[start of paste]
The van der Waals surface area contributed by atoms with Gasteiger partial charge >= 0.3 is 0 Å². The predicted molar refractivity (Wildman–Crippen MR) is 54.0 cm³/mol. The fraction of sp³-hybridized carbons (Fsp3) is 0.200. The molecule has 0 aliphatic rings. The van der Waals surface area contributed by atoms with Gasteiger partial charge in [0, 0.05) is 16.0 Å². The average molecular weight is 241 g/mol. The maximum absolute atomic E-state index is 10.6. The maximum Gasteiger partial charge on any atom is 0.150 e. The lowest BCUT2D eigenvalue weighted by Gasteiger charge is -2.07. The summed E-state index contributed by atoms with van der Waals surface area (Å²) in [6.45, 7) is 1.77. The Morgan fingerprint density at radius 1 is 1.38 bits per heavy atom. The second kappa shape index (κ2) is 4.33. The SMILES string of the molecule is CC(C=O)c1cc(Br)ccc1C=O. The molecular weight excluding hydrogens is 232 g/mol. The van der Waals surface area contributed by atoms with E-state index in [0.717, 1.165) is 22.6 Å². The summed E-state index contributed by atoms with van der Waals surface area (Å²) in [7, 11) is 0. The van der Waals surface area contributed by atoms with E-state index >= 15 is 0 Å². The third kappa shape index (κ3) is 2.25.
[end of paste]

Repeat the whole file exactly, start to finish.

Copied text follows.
The van der Waals surface area contributed by atoms with Gasteiger partial charge >= 0.3 is 0 Å². The predicted molar refractivity (Wildman–Crippen MR) is 54.0 cm³/mol. The fraction of sp³-hybridized carbons (Fsp3) is 0.200. The molecule has 0 aliphatic rings. The van der Waals surface area contributed by atoms with Gasteiger partial charge in [0, 0.05) is 16.0 Å². The average molecular weight is 241 g/mol. The maximum absolute atomic E-state index is 10.6. The maximum Gasteiger partial charge on any atom is 0.150 e. The lowest BCUT2D eigenvalue weighted by Gasteiger charge is -2.07. The summed E-state index contributed by atoms with van der Waals surface area (Å²) in [6.45, 7) is 1.77. The Morgan fingerprint density at radius 1 is 1.38 bits per heavy atom. The second kappa shape index (κ2) is 4.33. The SMILES string of the molecule is CC(C=O)c1cc(Br)ccc1C=O. The molecular weight excluding hydrogens is 232 g/mol. The van der Waals surface area contributed by atoms with E-state index in [0.717, 1.165) is 22.6 Å². The summed E-state index contributed by atoms with van der Waals surface area (Å²) in [7, 11) is 0. The van der Waals surface area contributed by atoms with E-state index >= 15 is 0 Å². The third kappa shape index (κ3) is 2.25.